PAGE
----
Lost or Forgotten Oldie of the Day: 1958 Johnny Cash – Ballad Of A Teenage Queen

1958 Johnny Cash – Ballad Of A Teenage Queen

Johnny Cash grew up in Arkansas during the Great Depression. He enlisted in the Air Force in 1950 and worked as a Morse Code operator listening in on Russian transmissions. When he got out of the military, he moved to Memphis. He found work selling appliances while he played guitar and sang with the Tennessee Two: guitar player Luther Perkins and bass player Marshall Grant.

Johnny signed with Sun Records and began recording for Sun in 1955. He had two records reach the Country top forty the first year. So Doggone Lonely reached the top five on the chart and came with Johnny’s studio recording of Folsom Prison Blues on the B-side.

Johnny got his first number one record on the Country chart in 1956 when he wrote and recorded I Walk The Line. The single also reached the Hot 100, where it peaked at #17. Another number one and two more top ten Country singles followed, but it was 1958 before Johnny had much of a presence on the pop chart again.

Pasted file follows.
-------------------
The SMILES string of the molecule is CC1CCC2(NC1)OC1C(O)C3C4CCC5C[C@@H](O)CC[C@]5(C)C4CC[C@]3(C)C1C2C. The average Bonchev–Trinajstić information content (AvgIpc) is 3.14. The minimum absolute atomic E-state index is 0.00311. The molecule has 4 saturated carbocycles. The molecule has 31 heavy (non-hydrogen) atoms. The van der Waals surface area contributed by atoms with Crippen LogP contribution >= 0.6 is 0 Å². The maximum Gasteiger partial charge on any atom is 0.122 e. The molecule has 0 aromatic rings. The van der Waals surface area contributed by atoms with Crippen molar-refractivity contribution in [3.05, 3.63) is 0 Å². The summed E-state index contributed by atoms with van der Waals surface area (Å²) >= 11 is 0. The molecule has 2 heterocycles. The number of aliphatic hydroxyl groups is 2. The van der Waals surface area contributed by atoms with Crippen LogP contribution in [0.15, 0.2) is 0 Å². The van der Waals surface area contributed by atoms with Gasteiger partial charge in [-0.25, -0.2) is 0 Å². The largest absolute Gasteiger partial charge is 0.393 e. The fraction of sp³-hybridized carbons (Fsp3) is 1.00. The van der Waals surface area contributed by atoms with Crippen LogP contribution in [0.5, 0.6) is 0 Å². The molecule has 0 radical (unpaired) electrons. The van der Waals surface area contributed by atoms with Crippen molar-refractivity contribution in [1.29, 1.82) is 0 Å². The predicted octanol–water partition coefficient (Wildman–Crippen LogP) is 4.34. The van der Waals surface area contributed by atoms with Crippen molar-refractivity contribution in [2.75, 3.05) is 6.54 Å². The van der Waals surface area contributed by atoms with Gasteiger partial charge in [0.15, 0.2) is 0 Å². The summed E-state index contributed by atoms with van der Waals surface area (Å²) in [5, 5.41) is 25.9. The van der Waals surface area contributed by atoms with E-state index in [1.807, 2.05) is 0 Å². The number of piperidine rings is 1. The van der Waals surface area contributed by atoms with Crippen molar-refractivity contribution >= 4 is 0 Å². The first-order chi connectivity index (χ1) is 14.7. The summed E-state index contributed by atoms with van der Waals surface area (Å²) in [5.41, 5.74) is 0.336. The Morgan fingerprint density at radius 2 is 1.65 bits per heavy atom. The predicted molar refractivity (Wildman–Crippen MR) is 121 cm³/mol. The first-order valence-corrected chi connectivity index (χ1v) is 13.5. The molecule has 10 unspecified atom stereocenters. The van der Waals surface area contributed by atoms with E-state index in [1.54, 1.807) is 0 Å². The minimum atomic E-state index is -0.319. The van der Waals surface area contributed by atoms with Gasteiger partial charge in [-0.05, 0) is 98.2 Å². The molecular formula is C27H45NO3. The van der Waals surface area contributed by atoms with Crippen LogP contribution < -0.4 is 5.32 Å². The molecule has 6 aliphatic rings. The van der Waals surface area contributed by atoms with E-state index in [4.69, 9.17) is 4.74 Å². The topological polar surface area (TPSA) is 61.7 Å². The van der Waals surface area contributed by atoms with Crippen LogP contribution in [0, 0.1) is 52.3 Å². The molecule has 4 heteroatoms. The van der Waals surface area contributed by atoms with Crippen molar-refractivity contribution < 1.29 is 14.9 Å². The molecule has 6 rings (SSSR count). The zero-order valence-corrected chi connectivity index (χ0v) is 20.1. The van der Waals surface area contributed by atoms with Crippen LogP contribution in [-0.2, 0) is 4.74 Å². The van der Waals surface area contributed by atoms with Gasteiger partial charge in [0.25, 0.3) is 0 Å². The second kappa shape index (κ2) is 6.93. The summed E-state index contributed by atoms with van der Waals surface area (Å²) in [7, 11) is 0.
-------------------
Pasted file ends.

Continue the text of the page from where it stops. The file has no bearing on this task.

Jack Clement grew up in Memphis and played steel guitar in bands. He then began pursuing a career in music after a stint in the Marines. Sam Phillips hired Jack as an engineer and producer at Sun Records. Jack discovered Jerry Lee Lewis and produced Whole Lot Of Shakin’ Goin’ On. In 1958, Jack wrote the song Ballad Of A Teenage Queen. He and Sam produced Johnny’s recording of the single with Johnny backed up by the Tennessee Two. The single reached #1 on the Country chart and peaked at #14 on the Hot 100.

Jack also wrote Johnny’s next single,  I Guess Things Happen That Way. The single once again took Johnny to the top of the Country chart. It also did slightly better than his previous record on the Hot 100, reaching #11 later in 1958. Jack also wrote Ring Of Fire, which was Johnny’s next big hit on the Hot 100 in 1963. Jack went on to write and produced dozens of Country hits for a long list of artists.

Johnny’s most successful Hot 100 single was Boy Named Sue, which reached #2 in 1969.

In 1987, Johnny recorded a new version of Ballad Of A Teenage Queen with Rosanne Cash and The Everly Brothers singing backup vocals. They released the single in 1989 and it only reached #45 on the Country chart.


My books are on sale on Amazon (or free with Kindle Unlimited) and contain a lot more Lost or Forgotten Oldies. You can visit my author page to see them and you can read them for free with Kindle Unlimited!


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